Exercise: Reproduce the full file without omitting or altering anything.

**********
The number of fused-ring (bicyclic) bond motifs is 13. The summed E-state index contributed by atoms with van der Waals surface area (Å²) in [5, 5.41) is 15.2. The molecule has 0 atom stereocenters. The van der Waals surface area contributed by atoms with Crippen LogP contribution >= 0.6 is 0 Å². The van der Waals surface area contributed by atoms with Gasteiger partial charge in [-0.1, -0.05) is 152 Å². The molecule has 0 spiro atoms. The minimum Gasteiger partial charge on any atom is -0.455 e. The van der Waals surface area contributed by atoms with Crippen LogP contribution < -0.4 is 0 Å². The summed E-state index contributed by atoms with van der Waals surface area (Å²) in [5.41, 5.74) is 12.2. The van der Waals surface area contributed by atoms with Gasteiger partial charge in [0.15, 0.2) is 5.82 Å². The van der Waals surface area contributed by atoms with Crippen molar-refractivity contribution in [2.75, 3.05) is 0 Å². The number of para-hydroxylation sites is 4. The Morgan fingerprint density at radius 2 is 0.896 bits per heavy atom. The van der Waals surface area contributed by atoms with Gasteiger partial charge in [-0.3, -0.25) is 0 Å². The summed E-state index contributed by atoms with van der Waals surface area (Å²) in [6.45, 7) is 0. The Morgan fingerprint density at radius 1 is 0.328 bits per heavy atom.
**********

The number of fused-ring (bicyclic) bond motifs is 13. The summed E-state index contributed by atoms with van der Waals surface area (Å²) in [5, 5.41) is 15.2. The molecule has 0 atom stereocenters. The van der Waals surface area contributed by atoms with Crippen LogP contribution >= 0.6 is 0 Å². The van der Waals surface area contributed by atoms with Gasteiger partial charge in [-0.1, -0.05) is 152 Å². The molecule has 0 spiro atoms. The minimum Gasteiger partial charge on any atom is -0.455 e. The van der Waals surface area contributed by atoms with Crippen LogP contribution < -0.4 is 0 Å². The summed E-state index contributed by atoms with van der Waals surface area (Å²) in [5.41, 5.74) is 12.2. The van der Waals surface area contributed by atoms with Gasteiger partial charge in [0.15, 0.2) is 5.82 Å². The van der Waals surface area contributed by atoms with Crippen molar-refractivity contribution in [2.75, 3.05) is 0 Å². The number of para-hydroxylation sites is 4. The Morgan fingerprint density at radius 2 is 0.896 bits per heavy atom. The van der Waals surface area contributed by atoms with Gasteiger partial charge in [-0.3, -0.25) is 0 Å². The summed E-state index contributed by atoms with van der Waals surface area (Å²) in [6.45, 7) is 0. The Morgan fingerprint density at radius 1 is 0.328 bits per heavy atom.